Presented by:  Jeffrey S. Baird, Esq., Brown & Fortunato, P.C.
Thursday, May 28, 2015
2:30-4:00 p.m. EASTERN TIME
Sadly, there are way too many quality DME suppliers that have not been awarded contracts.  There are ways, however, for the non-contract supplier to enter the competitive bidding arena “after the fact.” This program will discuss those ways. Examples include purchasing 100% of a contract supplier’s assets; engaging in a partial asset purchase in which the non-contract supplier purchases only those assets associated with the contract supplier’s competitive bid contract; 100% stock acquisition; and establishing a 5% or more common ownership that will entitle the non-contract supplier to be added to the contract supplier’s competitive bid contract. In addition, the webinar will discuss whether, as a result of one of these transactions, any liability of one company will be imposed on the other company.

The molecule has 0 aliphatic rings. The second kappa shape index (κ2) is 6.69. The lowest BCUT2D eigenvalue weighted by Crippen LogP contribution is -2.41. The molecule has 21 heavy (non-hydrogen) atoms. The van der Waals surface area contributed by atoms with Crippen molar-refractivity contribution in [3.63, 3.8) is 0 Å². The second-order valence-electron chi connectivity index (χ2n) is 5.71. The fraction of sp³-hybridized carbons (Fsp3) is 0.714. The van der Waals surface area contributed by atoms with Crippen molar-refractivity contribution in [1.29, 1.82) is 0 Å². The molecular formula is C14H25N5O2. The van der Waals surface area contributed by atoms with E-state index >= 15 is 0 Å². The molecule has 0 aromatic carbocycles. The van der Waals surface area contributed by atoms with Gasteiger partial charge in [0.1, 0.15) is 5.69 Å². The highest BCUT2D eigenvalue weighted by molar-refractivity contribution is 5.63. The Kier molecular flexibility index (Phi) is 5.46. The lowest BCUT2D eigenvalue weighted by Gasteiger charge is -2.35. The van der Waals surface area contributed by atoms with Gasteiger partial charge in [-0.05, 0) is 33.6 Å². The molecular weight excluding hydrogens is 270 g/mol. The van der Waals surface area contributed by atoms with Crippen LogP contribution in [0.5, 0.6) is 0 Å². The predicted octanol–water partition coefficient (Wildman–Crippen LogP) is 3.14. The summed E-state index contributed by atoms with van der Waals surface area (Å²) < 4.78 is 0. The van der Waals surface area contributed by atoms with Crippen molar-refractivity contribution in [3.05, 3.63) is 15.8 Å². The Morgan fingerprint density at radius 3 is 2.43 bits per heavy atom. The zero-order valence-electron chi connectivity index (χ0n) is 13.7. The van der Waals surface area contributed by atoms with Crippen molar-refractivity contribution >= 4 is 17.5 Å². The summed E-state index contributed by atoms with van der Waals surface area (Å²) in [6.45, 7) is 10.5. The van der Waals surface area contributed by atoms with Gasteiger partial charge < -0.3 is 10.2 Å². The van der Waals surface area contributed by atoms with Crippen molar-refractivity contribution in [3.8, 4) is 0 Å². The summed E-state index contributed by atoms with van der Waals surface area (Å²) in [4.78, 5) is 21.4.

Contact Ika Sukh to register at

Member: $99.00
Non-Member: $129.00

Jeffrey S. Baird, JD, is chairman of the Health Care Group at Brown & Fortunato PC, a law firm based in Amarillo, Tex. Jill S. Vogel, JD, is an attorney with the Health Care Group at Brown & Fortunato PC. They represent pharmacies, HME companies, and other health care providers throughout the United States. Baird and Vogel are Board Certified in Health Law by the Texas Board of Legal Specialization. Baird can be reached at (806) 345-6320 or Vogel can be reached at (806) 345-6343 or